The Bacterium That Causes Stomach Ulcers And Cancer Is Twice As Resistant To Antibiotics

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The Bacterium That Causes Stomach Ulcers And Cancer Is Twice As Resistant To Antibiotics
The Bacterium That Causes Stomach Ulcers And Cancer Is Twice As Resistant To Antibiotics

Video: The Bacterium That Causes Stomach Ulcers And Cancer Is Twice As Resistant To Antibiotics

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Video: Microbiology - Bacteria Antibiotic Resistance 2023, January
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The bacterium that causes stomach ulcers and cancer is twice as resistant to antibiotics

H. pylori is a harmful bacterium that can colonize the lining of the stomach and duodenum. Scientists found that her clarithromycin resistance increased from 9.9% in 1998 to 21.6% in 2018. The resistance of these bacteria to levofloxacin and metronidazole also increased.

The bacterium that causes stomach ulcers and cancer is twice as resistant to antibiotics
The bacterium that causes stomach ulcers and cancer is twice as resistant to antibiotics

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The bacterium responsible for the development of several gastritis, peptic ulcers and stomach cancer has become twice as resistant to antibiotics in 20 years. Scientists reported on this at the event "United European Gastroenterologists Week" in Barcelona (UEG Week Barcelona 2019), according to a press release.

In their work, scientists analyzed data on the treatment of 1232 patients from 18 European countries. They focused on the resistance of Helicobacter pylori bacteria to the antibiotics that are commonly used against them.

H. pylori is a harmful bacterium that can colonize the lining of the stomach and duodenum. Infection with her is associated with gastritis, gastric ulcer and duodenal ulcer and cancer of these organs. In most people, this infection is asymptomatic. Helicobacter pylori infection is one of the most common in the world, it occurs in about half of the world's population. In 2017, the WHO identified clarithromycin-resistant H. pylori infection as a priority for new antimicrobial developments.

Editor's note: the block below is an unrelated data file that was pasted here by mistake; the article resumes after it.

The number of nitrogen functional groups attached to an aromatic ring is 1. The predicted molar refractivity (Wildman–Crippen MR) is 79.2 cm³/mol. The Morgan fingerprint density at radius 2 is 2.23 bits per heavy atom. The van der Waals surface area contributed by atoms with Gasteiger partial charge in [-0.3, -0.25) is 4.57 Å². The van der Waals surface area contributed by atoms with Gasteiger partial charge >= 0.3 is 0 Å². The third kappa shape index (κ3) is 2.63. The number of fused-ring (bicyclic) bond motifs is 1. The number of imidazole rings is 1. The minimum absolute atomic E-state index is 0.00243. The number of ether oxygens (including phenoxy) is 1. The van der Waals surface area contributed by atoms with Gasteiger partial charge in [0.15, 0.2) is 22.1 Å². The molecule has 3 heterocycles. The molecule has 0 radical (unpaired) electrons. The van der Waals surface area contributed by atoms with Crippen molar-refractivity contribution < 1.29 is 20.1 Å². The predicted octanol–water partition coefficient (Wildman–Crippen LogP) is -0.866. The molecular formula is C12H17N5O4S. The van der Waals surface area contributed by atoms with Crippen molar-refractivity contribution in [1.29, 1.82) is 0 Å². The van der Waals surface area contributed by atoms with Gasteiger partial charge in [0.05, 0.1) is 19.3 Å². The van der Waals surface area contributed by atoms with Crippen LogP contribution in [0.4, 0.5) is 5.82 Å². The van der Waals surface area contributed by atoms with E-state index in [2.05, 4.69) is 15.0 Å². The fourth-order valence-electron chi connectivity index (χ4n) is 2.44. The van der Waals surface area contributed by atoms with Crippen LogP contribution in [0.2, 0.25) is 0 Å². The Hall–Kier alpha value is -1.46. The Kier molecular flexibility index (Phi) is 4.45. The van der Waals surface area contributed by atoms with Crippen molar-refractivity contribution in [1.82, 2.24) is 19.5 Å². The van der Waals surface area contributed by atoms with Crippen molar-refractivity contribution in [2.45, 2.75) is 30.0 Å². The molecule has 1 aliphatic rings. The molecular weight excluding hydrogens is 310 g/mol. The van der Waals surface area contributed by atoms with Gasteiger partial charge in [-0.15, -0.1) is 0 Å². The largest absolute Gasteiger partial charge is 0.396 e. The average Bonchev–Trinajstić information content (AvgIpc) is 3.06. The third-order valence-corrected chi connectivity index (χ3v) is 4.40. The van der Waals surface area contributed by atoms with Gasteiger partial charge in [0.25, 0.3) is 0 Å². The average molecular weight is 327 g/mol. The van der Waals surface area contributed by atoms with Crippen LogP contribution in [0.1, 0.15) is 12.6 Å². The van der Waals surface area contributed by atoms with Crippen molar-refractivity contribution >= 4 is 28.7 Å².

The researchers found that resistance to clarithromycin, one of the most studied agents against this infection, in H. pylori increased from 9.9% in 1998 to 21.6% in 2018. The resistance of these bacteria to levofloxacin and metronidazole also increased.

Professor Francis Megraud of the University of Bordeaux II Segalen, who presented the research at the event, said:

“H. pylori infection is an inherently difficult infection to treat and requires a combination of drugs. With an increase in resistance to common antibiotics of about 1% per year, treatment options for this infection are diminishing unless new treatments are developed. The reduced effectiveness of current therapy may contribute to an increase in the prevalence of stomach cancer, gastric ulcer and duodenal ulcer."

The study also showed that the prevalence of H. pylori antibiotic resistance is highest in southern Italy, Croatia and Greece. Scientists point out that in these countries, inappropriate use of antibiotics is common, for example, for viral respiratory diseases.

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